Review Index:

VIA KT600 Motherboard Roundup

Subject: Motherboards
Manufacturer: VIA


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VIA’s natural progression of the motherboard chipsets has at least, been impressive in its diligence. The KT400 and KT400A releases were not the most successful we have seen from VIA, but the newer KT600 chipset is a competitor to the nForce2 chipset from NVIDIA and thus a more viable option for enthusiasts.

We reviewed a reference KT600 board in our look at the Athlon XP 3200+ processor in May of this year. Since then, we have slowly been getting in board sample after board sample from the manufacturers based around the KT600 chipset – it sure seemed that the manufacturers were much more ready to integrate VIA’s latest AMD solution than the previous ones.

The KT600 Chipset

The KT600 chipset is not a drastic turn from the KT400 and KT400A chipsets. The only substantial difference is in the north bridge: it has the ability to accept processors running at a 400 MHz front-side bus (which only the Athon XP 3200+ is capable of). This was a feature that was left out of the KT400A chipset that allowed the nForce2 Ultra 400 chipset to be the lone competitor for a short time.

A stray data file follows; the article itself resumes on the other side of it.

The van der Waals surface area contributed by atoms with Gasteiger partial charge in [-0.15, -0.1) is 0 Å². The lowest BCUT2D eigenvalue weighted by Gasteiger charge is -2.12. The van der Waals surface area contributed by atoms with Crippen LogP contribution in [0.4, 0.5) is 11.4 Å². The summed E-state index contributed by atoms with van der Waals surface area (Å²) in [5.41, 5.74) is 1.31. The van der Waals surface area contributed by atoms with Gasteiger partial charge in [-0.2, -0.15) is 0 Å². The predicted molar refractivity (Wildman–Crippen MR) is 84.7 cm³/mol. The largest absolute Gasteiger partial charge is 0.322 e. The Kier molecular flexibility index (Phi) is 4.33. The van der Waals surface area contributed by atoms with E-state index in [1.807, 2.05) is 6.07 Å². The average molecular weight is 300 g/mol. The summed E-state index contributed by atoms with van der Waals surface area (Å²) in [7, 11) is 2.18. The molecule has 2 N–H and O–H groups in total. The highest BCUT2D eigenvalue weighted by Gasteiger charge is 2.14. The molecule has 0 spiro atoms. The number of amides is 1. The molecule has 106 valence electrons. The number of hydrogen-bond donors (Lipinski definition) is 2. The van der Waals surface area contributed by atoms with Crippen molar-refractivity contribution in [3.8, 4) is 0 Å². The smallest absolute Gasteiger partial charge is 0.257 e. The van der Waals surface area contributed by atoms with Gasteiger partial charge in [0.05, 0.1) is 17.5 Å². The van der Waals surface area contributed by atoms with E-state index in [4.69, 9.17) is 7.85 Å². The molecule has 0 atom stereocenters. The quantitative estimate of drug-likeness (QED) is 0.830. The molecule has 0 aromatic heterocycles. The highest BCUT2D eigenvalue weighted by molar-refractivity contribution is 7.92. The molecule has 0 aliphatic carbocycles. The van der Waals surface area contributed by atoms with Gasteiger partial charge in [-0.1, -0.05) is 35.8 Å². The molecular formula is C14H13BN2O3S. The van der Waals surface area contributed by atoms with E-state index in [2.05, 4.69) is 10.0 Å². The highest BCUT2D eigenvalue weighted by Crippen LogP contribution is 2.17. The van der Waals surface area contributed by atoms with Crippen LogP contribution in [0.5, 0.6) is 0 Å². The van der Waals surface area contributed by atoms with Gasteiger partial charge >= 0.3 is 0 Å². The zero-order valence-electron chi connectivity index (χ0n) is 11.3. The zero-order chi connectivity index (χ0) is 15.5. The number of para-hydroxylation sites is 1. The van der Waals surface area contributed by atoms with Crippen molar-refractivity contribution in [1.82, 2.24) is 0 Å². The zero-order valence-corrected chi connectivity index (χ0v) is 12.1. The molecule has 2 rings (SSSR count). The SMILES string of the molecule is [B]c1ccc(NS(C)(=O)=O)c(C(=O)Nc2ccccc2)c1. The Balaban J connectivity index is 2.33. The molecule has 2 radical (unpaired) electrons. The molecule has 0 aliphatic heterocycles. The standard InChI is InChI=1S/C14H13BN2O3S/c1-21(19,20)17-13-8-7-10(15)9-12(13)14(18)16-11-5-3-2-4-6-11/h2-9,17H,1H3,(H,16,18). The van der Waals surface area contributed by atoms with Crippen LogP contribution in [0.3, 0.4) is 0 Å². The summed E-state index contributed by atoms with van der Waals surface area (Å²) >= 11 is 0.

Another very strong advantage that you will see in the KT600 motherboards is the inclusion of the VIA 8237 south bridge chip. This new addition to the VIA line of chipsets allows motherboard manufacturers to implement two channels of SATA and a RAID setup at a very low cost, as it is integrated into the south bridge. All of our KT600 motherboards that we looked at today took advantage of that feature, and I imagine that nearly all of the retail boards (not just the ones I review here) will have it.

NVIDIA has been slow to react to this attack from VIA technology-wise. While NVIDIA’s road maps have shown an MCP with RAID and SATA built into it, nothing has yet been released in the form of an nForce2 product. Even on the Athlon 64 front, with their nForce3, NVIDIA doesn’t have an integrated SATA solution ready quite yet. VIA is aware of this is advantage and has been delivering it to manufacturers (and thus to end-users) to reclaim some of the lost market share in the enthusiast market.

Now, let’s take a look at the layouts and features of the 9 KT600 motherboards that I am going to be rounding up today…

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